Humans are, as a general rule, poor at changing their minds once they’ve developed a view about something. This can be the cause of plenty of arguments and I suspect is a significant reason we’ve become so much more polarized as a country in recent decades (that, and it’s ancillary effect of causing us to seek out only information and data that support our unbending view).
But in the case of dealing with a pandemic like Covid-19 it can be downright dangerous. I thought it would be helpful – perhaps even important – to talk about why being open to new and evolving information is so critically important in a time when what we know about Covid-19 is changing so rapidly.
I’ve certainly been through this journey myself. My views continue to change as I learn more. An hour ago I posted about the need to dramatically change how our society is approaching the virus and specifically some radical changes that we need to make now to slow the spread of the disease. People reading it will have various world views about the virus, bring varied biases about just how severe it is and as a result what we should do about it. I’d encourage you to keep an open mind.
My own views on this have evolved quite a bit and very rapidly. My very first reaction to hearing about a novel virus effecting an area of China was one of skepticism. The data I saw suggested that it wasn’t particularly dangerous for most people and it was pretty far away so it didn’t feel like something that was emergent. Even as it started to spread in Asia and Europe, I dismissed some of what I was seeing. As it got to the US I spent a lot of time talking about the “denominator problem” and just how little we really knew about how dangerous the virus really was because we didn’t really know how many people actually had it. Last Monday (that’s not even a week ago, for those of you playing at home), when we were trying to decide if we should go ahead and host our annual CEO Summit that was due to take place Wed evening through Friday of last week, I argued with my partners that we should continue with the event (fortunately I lost that vote). By Thursday we decided to close our office and ask everyone to work from home. By Friday I had pulled all in person meetings off my calendar and cancelled all non-critical meetings generally to free up some time. Last night I joined a growing group of colleagues calling for essentially closing down all social gatherings (bars, restaurants, churches, etc.).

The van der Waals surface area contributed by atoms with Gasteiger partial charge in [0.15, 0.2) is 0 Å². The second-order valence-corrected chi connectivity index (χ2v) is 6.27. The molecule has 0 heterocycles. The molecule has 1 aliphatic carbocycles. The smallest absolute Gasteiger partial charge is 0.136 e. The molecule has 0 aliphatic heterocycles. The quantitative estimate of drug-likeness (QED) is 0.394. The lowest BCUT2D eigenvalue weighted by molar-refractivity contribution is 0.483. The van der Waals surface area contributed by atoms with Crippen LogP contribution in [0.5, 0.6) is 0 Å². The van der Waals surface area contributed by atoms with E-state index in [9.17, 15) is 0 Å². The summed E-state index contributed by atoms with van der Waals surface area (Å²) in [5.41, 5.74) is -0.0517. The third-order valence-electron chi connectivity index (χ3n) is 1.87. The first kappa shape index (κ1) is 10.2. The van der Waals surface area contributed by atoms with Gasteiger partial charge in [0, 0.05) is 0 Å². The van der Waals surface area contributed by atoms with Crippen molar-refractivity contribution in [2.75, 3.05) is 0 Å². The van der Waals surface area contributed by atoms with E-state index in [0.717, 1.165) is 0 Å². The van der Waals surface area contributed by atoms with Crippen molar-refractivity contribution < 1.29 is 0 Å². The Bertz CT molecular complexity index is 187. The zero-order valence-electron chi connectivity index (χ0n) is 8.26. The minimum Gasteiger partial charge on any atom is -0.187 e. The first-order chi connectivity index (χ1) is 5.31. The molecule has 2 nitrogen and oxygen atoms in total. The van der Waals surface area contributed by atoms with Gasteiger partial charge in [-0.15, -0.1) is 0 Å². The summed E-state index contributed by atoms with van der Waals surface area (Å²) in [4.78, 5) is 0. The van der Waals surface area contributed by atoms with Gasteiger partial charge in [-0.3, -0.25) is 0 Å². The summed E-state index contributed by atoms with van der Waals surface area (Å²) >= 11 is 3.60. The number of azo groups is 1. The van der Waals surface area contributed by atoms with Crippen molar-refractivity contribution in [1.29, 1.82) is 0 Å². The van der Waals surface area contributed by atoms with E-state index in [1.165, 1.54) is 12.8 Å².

Once views get entrenched it’s hard to change them (we’re watching as an entire major new network deals with this – or really fails to deal with this – in real time; it’s agonizing). I’d encourage everyone to step back from whatever their initial impressions were of the now unfolding crisis and view it with a fresh lease.